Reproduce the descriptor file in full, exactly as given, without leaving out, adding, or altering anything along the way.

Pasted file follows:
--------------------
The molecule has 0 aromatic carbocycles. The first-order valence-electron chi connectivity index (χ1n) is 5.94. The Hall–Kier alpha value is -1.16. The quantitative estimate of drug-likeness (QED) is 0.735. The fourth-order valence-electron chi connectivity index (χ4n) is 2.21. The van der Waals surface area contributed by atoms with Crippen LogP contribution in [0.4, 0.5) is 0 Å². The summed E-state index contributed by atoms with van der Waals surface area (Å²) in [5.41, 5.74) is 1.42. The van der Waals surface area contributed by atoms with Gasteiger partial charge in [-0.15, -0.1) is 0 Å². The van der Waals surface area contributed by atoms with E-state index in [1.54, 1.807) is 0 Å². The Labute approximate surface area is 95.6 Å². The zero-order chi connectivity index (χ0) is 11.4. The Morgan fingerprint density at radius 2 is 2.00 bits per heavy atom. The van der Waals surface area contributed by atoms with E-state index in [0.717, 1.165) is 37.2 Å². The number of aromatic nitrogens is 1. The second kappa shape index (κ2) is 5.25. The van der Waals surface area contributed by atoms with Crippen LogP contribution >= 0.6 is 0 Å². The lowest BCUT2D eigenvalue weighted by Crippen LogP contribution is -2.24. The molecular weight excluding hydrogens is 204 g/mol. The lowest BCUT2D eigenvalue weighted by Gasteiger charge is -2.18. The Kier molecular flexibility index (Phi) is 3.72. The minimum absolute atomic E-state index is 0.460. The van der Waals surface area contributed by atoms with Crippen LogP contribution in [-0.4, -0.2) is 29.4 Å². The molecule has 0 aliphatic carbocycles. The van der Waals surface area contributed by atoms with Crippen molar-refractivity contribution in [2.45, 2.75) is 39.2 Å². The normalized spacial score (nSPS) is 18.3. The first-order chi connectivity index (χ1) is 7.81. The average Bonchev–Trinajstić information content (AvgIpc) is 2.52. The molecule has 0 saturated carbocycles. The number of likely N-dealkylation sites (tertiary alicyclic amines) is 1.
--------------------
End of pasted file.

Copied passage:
The molecule has 0 aromatic carbocycles. The first-order valence-electron chi connectivity index (χ1n) is 5.94. The Hall–Kier alpha value is -1.16. The quantitative estimate of drug-likeness (QED) is 0.735. The fourth-order valence-electron chi connectivity index (χ4n) is 2.21. The van der Waals surface area contributed by atoms with Crippen LogP contribution in [0.4, 0.5) is 0 Å². The summed E-state index contributed by atoms with van der Waals surface area (Å²) in [5.41, 5.74) is 1.42. The van der Waals surface area contributed by atoms with Gasteiger partial charge in [-0.15, -0.1) is 0 Å². The van der Waals surface area contributed by atoms with E-state index in [1.54, 1.807) is 0 Å². The Labute approximate surface area is 95.6 Å². The zero-order chi connectivity index (χ0) is 11.4. The Morgan fingerprint density at radius 2 is 2.00 bits per heavy atom. The van der Waals surface area contributed by atoms with E-state index in [0.717, 1.165) is 37.2 Å². The number of aromatic nitrogens is 1. The second kappa shape index (κ2) is 5.25. The van der Waals surface area contributed by atoms with Crippen LogP contribution >= 0.6 is 0 Å². The lowest BCUT2D eigenvalue weighted by Crippen LogP contribution is -2.24. The molecular weight excluding hydrogens is 204 g/mol. The lowest BCUT2D eigenvalue weighted by Gasteiger charge is -2.18. The Kier molecular flexibility index (Phi) is 3.72. The minimum absolute atomic E-state index is 0.460. The van der Waals surface area contributed by atoms with Crippen LogP contribution in [-0.4, -0.2) is 29.4 Å². The molecule has 0 aliphatic carbocycles. The van der Waals surface area contributed by atoms with Crippen molar-refractivity contribution in [2.45, 2.75) is 39.2 Å². The normalized spacial score (nSPS) is 18.3. The first-order chi connectivity index (χ1) is 7.81. The average Bonchev–Trinajstić information content (AvgIpc) is 2.52. The molecule has 0 saturated carbocycles. The number of likely N-dealkylation sites (tertiary alicyclic amines) is 1.